The presentation moved onto showcasing an interesting tool to help businesses track down the number of likes, comments, clicks and shares of a pan page through an easy-to-use GUI, apparently using the Google API if I understood correctly. This seems to be a tool developed in-house at 77agency.


Merry Morud and Marty Weintraub, aimClear

This presentation was as unusual in the approach as interesting in the content: plenty of examples and case studies were used to prove the point that Facebook is a unique platform to target the right audience for your product. Typically presenters just make that point and thats it, but Merry and Marty actually gave examples and tips that demonstrated excellence at segmenting audiences.


This presentation was fulfilling, inspiring and educational. Not often presenters add so much value to a search marketing conference like this couple. Here's a shot of Marty on his agitated rap-style Facebook giveaway:


Some of the takeaways made during the presentation were:


- not branding your ads in Facebook is negligent

- Facebook also presents opportunities to gain B2B business leads

- compare outstand CPM & accountability

- try building landing pages based on your social groups as opposed to by products or keywords I agree this can be a good landing page strategy, I wrote about this approach for information architecture methods in my own blog.

- some of the most common topics for Facebook Ads campaigns that are likely to help you succeed are those that used one of the following: languages, gardening, dieting, green and environment, animals, holidays

- Merry warns that Facebook is not a platform to come in and do anything.

Some other strategies that Merry spoke about were to do with getting traffic and customers away from your competitors by visiting their fan page and befriending their fans (refresh the page to visualise different fans), or by persuading your competitors fans to visit your own page as you participate in their conversations.

Lastly, Merry also recommended to use GA with FBML pages.



Guy Levine advises to look out for a rise in brand-related organic searches as a result of running ad campaigns in Facebook

Someone asked how Facebook will affect the natural search results in the next 5 years? Not a straight answer was expected and no a straight answer was given.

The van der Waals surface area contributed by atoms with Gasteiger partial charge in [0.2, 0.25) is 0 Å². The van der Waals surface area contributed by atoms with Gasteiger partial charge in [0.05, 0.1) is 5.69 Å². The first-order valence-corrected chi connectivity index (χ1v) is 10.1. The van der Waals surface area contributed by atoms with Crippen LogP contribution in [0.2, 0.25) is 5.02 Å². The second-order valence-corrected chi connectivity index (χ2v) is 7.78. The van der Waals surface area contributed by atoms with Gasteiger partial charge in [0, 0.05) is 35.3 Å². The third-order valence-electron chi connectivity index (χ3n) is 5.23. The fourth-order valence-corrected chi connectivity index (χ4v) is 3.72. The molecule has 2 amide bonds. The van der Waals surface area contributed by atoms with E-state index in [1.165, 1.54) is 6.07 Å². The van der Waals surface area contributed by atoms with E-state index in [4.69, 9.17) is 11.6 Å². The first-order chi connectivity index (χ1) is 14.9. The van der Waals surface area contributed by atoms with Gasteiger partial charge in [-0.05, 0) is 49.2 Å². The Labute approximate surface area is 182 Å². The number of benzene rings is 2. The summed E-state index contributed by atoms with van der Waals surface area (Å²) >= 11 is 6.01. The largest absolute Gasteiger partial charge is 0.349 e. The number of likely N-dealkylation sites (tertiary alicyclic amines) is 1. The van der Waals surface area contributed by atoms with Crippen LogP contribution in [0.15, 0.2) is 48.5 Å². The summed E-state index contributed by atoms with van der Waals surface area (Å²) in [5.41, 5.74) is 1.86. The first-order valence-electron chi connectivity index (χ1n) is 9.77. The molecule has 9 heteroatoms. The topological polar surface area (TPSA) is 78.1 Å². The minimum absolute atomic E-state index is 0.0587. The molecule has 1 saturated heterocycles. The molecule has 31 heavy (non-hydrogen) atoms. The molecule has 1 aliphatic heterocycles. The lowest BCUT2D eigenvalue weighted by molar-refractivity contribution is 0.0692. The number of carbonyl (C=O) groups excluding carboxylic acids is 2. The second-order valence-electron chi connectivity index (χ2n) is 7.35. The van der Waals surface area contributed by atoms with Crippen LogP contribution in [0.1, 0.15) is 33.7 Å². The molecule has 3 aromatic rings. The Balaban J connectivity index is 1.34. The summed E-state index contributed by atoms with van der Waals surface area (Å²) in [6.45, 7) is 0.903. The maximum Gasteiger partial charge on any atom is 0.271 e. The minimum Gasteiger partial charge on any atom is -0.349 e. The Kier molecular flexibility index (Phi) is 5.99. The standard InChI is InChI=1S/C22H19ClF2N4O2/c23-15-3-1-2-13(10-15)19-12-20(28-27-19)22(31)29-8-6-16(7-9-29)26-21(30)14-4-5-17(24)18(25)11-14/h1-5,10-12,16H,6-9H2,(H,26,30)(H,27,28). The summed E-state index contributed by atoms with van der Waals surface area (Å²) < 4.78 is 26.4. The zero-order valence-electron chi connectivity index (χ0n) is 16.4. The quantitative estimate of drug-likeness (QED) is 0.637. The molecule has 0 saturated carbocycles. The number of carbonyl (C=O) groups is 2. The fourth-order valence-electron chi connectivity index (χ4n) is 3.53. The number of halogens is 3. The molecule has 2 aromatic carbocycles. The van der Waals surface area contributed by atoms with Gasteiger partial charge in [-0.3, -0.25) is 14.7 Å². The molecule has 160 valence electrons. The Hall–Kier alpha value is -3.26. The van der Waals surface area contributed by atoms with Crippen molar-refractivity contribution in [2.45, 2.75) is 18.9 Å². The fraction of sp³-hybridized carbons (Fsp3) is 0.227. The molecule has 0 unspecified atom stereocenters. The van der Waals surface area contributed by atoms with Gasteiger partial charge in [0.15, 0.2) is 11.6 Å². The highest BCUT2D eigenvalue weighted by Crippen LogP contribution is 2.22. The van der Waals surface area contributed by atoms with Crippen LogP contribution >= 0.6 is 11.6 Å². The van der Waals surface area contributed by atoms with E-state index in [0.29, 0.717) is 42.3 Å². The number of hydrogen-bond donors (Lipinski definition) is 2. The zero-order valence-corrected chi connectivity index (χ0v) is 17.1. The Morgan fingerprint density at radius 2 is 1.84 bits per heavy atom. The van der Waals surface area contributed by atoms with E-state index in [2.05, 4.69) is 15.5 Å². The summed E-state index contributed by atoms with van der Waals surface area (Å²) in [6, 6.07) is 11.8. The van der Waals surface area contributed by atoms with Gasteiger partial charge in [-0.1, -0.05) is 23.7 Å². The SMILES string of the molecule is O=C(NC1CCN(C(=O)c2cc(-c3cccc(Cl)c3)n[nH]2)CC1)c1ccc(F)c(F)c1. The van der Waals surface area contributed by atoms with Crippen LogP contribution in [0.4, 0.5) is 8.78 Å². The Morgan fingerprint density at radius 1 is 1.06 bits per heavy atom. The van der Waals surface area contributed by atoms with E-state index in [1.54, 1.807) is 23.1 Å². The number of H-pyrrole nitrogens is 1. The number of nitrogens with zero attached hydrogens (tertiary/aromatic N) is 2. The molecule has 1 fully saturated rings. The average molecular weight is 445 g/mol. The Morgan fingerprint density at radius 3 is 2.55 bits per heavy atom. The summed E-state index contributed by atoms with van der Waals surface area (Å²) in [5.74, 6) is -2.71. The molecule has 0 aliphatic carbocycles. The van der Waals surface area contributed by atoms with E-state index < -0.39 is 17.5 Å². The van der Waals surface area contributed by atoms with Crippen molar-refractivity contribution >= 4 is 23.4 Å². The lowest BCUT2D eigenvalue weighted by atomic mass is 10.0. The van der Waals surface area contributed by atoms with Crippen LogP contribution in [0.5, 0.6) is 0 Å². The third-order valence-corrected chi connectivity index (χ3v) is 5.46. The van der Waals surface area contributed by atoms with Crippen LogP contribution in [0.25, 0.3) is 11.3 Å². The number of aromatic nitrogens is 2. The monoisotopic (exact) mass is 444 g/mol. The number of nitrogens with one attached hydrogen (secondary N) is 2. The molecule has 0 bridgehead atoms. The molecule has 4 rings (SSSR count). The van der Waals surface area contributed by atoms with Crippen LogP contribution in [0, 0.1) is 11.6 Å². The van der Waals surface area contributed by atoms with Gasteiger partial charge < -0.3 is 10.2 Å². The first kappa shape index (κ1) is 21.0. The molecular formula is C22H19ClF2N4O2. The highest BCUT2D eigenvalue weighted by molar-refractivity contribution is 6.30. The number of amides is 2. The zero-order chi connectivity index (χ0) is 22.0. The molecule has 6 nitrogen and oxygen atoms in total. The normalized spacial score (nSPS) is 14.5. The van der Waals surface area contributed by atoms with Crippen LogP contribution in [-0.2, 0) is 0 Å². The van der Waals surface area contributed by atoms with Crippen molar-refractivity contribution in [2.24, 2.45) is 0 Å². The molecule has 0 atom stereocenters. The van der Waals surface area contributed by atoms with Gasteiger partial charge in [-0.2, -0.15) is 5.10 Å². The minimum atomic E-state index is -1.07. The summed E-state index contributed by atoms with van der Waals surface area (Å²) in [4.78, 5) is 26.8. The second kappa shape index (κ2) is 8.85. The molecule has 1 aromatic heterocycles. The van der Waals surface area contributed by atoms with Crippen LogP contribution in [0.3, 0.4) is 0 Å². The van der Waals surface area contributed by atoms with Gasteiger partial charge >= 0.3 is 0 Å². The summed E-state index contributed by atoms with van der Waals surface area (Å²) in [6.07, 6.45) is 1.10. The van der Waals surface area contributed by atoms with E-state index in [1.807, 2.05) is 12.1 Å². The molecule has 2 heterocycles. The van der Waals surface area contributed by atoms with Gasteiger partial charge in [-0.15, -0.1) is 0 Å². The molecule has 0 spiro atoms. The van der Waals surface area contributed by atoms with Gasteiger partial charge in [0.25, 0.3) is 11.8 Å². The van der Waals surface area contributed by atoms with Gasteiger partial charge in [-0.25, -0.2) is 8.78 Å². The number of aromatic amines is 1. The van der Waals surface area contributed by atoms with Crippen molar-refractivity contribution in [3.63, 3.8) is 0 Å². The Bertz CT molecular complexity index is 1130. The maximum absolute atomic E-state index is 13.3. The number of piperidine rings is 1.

The Facebook panel advises to leverage the potential of Facebook now that the opportunity is present: Merry Morud added that at 0.12 CPM, why not try it?


As Rob Kerry could not make it, Richard Baxter, the UK SEO dude known to be restlessly trying to rank high for such term, kindly helped moderate this panel. Later on in the month, Richard was invited to participate in the Webmaster Radio show organised by Bas Van den Beld: State of Search where he gave the highlights of SMX Advanced London to the audience, so if you think this post is too long and boring, download the podcast and listen to the show.

The session got kicked by:

Mike Belasco, seOverflow


Mike Belasco from seOverflow spoke about local analytics, in other words what to track in local search: the Google 7 Pack referring to the number of results obtained next to the embedded Local google map on a typical local SERP.

M. Belasco explained that at present Google is not making it easy to provide proper analytics for local search, but it will be a question of time before they start providing more advanced tools to measure, either via the usual dashboard or with additional tools.

Top takeaway tip (illustrated slide above)

One of the main solutions M. Belasco advises to use is a specific URLs (vanity url) for your Google Places listing, and then 301 redirect such vanity url to a real tracking URL (see above). Read above for the next two steps. I must try this as soon as possible.

More step-by-steps instructions, including how to set up the ugly redirect url, can be found in M. Belascos presentation

View M. Belasco's presentation slides about Analytics For Local Search

Other tips given away by M Belasco were:

-use Google Analytics URL builder to produce your campaign URLs (I currently use this tool, its very useful)

- tips on how to eliminate duplicate content

- advanced segmentation tips

- tracking offline conversions: via phone call tracking, buy in store options and coupons

Mike @belasco is making it really actionable on 'Art of measuring' giving step by step instructions to set up a hack to track local pages traffic #smx

Martijn Beijk, One to market

Martijn Beijk from One to market continued enriching the Local Search& mobile analytics session with great tips to track effectively.

Martijn presentation made me remember that this session was also about tracking Mobile search not just local search analytics for local search. These are the highlights (takeaways) of his presentation apart from the basics of registering your local business and stuff:

- There are some challenge ahead as offline conversions are difficult to measure

- You should track activity on everything: all possible channels (Organic traffic & univ. search, PPC, Display advertising, affiliate, email, direct, referrals)

- Vanity URLs on local search results via 301 redirects

- Conversion attribution : Visitor behaviour on medium (local/mobile/organic/ppc) vs bounce rate/goal rate. Both online and offline.

- Using coupons and different campaign phone numbers to ascertain attribution. Later it was clarified that changing the phone number will negatively affect local search rankings unless done in an organized manner

- Track visits to purchase as a metric (to determine how many visits it takes for a visitor to actually purchase